A Jolting Re-entry: Reverse Culture Shock
After 6 months of travel in Australia and New Zealand, I’ve been back in Canada now for nearly a month. I’d be lying if I said that upon my return some things did not feel completely weird and foreign. I expected a feeling of total familiarity and comfort of knowing I could pick up right where I left off, but while I learned so much about the world and myself, it seems like my home environment also changed.
This inconsistency between expectation and reality caused feelings of confusion, and harsh difficulty in relating my experience to others. I had been warned about reverse culture shock, but I never expected that I would feel its prominent impact.
Having anticipated feelings of reverse culture shock, I readied myself by saying goodbye to all of my international friends while abroad, and prepared myself for the return home. With great excitement I thought about how soon I’d be back to Canada and everything I had left behind. Even though there was still the desire of wanting to travel and stay longer, I knew it was time to return home.
Upon returning home I was elated when I breathed in the cold-crisp winter air that I had known during winter growing up, marveled at the culture and art in the Vancouver (YVR) airport, and enjoyed my first Tim Hortons coffee.
After the long journey home I spent a couple days in my home town of Port Alberni (a few hours north of Victoria), before returning to my uni city of Victoria. My needed transition period was very quick and something I wasn’t ready for. Suddenly I went from living a lifestyle that was free and flexible, with endless possibilities in embracing new experiences, and meeting some of the most exciting people with a huge variety of diverse backgrounds.
I was in a completely new environment. An environment that is more rigid, follows a syllabus, and requires a great deal of focus; however, this kind of environment also offers unique opportunities.
I began looking at my home environment with a new perspective and even curiosity on what things may have changed, and growing a greater awareness of what culture is like in Victoria. I was initially baffled when I had forgotten sales taxes aren’t included in the price, as I had gotten used to and enjoyed this system in Australia. I also had many other questions about the differences in transportation and nightlife.
While being immediately absorbed in this new culture, I had many important decisions to make. There were many things I’d sought out to accomplish for what I’ve decided will be the final semester of my degree. Through many demanding engagements this proved difficult in allowing me important time to reflect on what I’ve learned, as well as processing this unique transition.
Progressively, however, I have been adjusting. I’ve eagerly looked for opportunities to share stories of the incredible experiences of beauty and amazement I’ve engaged in, as well as applying the knowledge, skills, and life lessons that I had learned.
Now settling in, I’ve determined a balance I’m comfortable with, and achieving a flow in my goals. While adjusting, though, I remember wholeheartedly the experiences I’ve had, the people I’ve met. I have embraced all that I’ve learned from my time abroad. Even while walking around campus I mistakenly imagine others on campus for people I’ve met while travelling (wishful thinking I guess, haha).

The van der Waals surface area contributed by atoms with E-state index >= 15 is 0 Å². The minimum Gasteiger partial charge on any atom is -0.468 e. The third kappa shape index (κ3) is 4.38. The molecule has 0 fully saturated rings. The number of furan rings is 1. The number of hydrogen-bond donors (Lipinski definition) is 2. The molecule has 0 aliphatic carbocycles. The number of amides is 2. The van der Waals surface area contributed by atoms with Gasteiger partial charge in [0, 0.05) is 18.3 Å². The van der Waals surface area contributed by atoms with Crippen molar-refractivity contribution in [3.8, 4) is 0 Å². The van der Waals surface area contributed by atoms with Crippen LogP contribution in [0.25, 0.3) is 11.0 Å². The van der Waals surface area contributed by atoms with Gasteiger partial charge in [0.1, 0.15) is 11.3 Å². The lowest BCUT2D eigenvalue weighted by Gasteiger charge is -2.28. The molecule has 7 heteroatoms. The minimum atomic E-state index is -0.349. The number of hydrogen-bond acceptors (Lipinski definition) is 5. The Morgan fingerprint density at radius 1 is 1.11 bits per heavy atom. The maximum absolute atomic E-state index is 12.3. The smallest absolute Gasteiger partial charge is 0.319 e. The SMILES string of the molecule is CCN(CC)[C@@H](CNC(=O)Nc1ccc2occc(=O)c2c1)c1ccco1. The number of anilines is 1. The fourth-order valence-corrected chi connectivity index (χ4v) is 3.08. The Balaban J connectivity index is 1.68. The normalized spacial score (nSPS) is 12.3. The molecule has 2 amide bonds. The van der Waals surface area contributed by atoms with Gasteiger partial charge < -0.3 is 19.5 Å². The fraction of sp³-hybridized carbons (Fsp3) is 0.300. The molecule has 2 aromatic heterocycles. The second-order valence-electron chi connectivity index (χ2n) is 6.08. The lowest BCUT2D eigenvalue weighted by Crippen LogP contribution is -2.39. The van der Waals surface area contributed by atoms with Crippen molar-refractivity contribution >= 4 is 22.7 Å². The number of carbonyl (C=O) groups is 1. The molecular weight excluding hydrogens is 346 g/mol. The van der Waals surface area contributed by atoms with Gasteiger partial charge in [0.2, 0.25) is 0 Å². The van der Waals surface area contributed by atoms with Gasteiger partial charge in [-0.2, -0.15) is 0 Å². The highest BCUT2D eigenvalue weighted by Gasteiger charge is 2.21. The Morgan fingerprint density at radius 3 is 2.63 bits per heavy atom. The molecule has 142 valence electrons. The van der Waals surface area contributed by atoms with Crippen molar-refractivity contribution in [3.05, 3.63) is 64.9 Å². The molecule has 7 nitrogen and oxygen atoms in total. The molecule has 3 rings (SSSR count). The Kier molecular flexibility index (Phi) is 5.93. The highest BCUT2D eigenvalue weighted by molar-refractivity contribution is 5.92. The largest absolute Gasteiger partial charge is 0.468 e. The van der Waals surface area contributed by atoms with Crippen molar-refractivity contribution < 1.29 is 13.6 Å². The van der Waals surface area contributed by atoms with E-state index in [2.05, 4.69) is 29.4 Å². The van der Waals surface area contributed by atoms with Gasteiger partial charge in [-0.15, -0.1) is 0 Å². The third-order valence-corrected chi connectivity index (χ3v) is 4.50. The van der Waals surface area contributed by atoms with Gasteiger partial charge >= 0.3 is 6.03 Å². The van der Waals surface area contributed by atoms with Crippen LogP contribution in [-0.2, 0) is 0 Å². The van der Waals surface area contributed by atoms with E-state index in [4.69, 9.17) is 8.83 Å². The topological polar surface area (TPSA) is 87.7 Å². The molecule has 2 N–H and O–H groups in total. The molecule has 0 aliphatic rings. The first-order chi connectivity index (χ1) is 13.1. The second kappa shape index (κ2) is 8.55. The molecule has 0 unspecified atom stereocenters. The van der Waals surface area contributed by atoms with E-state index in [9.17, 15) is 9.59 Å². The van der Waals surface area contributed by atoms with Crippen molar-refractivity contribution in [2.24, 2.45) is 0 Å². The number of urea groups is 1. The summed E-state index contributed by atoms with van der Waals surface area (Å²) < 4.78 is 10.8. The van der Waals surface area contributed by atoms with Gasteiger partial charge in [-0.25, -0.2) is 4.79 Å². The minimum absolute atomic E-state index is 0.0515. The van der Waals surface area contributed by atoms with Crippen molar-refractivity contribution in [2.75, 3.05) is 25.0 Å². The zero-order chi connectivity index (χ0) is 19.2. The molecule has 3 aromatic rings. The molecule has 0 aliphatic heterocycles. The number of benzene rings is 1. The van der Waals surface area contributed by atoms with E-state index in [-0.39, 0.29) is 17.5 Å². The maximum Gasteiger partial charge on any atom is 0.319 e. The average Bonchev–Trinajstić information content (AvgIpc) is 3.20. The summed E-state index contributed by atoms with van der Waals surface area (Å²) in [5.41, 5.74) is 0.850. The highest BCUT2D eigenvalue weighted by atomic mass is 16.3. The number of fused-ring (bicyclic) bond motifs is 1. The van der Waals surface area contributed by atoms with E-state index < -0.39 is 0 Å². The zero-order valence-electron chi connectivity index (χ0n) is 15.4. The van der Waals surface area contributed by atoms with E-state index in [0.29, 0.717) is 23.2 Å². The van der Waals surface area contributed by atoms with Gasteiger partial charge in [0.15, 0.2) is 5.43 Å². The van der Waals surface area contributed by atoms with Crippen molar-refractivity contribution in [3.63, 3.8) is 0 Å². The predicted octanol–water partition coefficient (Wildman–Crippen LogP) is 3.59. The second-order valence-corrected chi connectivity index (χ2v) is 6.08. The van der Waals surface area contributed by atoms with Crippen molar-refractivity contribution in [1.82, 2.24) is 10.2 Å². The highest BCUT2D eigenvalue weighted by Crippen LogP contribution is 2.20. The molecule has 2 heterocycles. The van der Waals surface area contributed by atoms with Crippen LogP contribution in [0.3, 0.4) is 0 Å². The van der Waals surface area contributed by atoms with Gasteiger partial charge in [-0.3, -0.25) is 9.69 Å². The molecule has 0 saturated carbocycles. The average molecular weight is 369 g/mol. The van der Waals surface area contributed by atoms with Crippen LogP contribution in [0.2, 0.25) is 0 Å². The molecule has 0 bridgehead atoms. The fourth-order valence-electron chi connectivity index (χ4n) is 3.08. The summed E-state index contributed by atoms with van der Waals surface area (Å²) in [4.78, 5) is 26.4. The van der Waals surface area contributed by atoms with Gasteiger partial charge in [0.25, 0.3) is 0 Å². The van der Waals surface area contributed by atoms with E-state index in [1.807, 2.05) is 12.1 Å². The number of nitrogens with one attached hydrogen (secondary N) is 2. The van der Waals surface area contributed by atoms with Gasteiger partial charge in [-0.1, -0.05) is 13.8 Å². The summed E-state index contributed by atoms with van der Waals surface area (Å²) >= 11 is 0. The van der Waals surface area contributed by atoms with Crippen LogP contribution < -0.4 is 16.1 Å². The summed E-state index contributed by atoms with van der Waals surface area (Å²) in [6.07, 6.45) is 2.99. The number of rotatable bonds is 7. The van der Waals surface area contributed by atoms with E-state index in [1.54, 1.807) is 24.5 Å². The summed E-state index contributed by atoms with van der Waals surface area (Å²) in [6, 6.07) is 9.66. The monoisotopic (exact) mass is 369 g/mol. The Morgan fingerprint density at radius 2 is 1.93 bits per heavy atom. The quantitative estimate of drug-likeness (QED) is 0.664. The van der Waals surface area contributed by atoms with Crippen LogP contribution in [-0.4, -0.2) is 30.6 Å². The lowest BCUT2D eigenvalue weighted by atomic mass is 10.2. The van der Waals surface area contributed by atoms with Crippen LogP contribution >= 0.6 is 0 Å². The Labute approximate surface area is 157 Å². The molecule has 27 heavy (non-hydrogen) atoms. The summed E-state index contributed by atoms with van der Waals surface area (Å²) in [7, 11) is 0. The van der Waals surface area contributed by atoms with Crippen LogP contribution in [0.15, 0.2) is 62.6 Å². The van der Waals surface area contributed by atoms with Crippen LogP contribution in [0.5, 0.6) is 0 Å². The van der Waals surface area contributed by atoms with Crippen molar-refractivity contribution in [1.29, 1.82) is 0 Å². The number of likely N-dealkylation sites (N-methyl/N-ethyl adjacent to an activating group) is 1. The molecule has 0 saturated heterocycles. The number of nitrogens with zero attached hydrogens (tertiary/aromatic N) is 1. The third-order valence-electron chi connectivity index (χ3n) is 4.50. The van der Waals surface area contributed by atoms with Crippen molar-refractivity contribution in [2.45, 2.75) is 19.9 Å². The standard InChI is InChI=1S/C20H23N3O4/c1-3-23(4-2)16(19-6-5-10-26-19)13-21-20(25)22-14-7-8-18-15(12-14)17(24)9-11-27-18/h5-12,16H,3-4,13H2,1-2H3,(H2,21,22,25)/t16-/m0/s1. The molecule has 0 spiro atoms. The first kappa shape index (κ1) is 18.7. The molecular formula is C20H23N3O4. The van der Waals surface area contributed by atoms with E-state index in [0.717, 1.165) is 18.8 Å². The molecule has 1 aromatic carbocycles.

It has been quite the surprising culture shock jumping from international life as a student and free traveller, to my final intensive semester of schooling filled with classes, deadlines and responsibilities. I miss all my international friends and the freedom of travelling, but, I am also very excited for this incredibly busy time. These next few months are filled with boundless opportunity and potential for learning and new experiences that will lead me in my journey over the next couple years as I begin making choices towards the goals I’ve set for myself.
For those who have or are experiencing culture shock, it may seem that others don’t seem to understand the significance of the important and life-changing experience you have just returned from. And it may be hard to cope with the sudden changes as you long for the freedom of travel and the relationships you built overseas. However, there can be greatness found in coming back home as well, and I am personally again falling in love with the life I am building for myself here in Victoria.
Here are some tips on overcoming culture shock of your own:
- Acknowledge: Reflect on the significance of your new life experiences, what you’ve learned, and the change in environment.
- Share: Talking about your experiences is an essential part of re-adjustment. Strive for opportunities to be involved and apply your new-found knowledge and skills learned while abroad.
- Mindfulness: While we expect many things at home to be the same, things may change in our absence. Wee may sometimes perceive them for better or worse; however, just like water these changes are fluid.
- Time: In some regard these adjustments can be difficult and it may seem odd adjusting to a new cultural setting, but our brains are phenomenal at adapting and you’ll soon become accustomed to your new environment.
- Readjust: Use this time to build relationships (old + new), expand your interests, and grow your new worldly self.
Reverse culture shock can be challenging, but it is a time of changing, adapting, and reflecting on the world and all that we’ve learned. A truly beautiful thing. Remember, growth is never easy, but always worth it.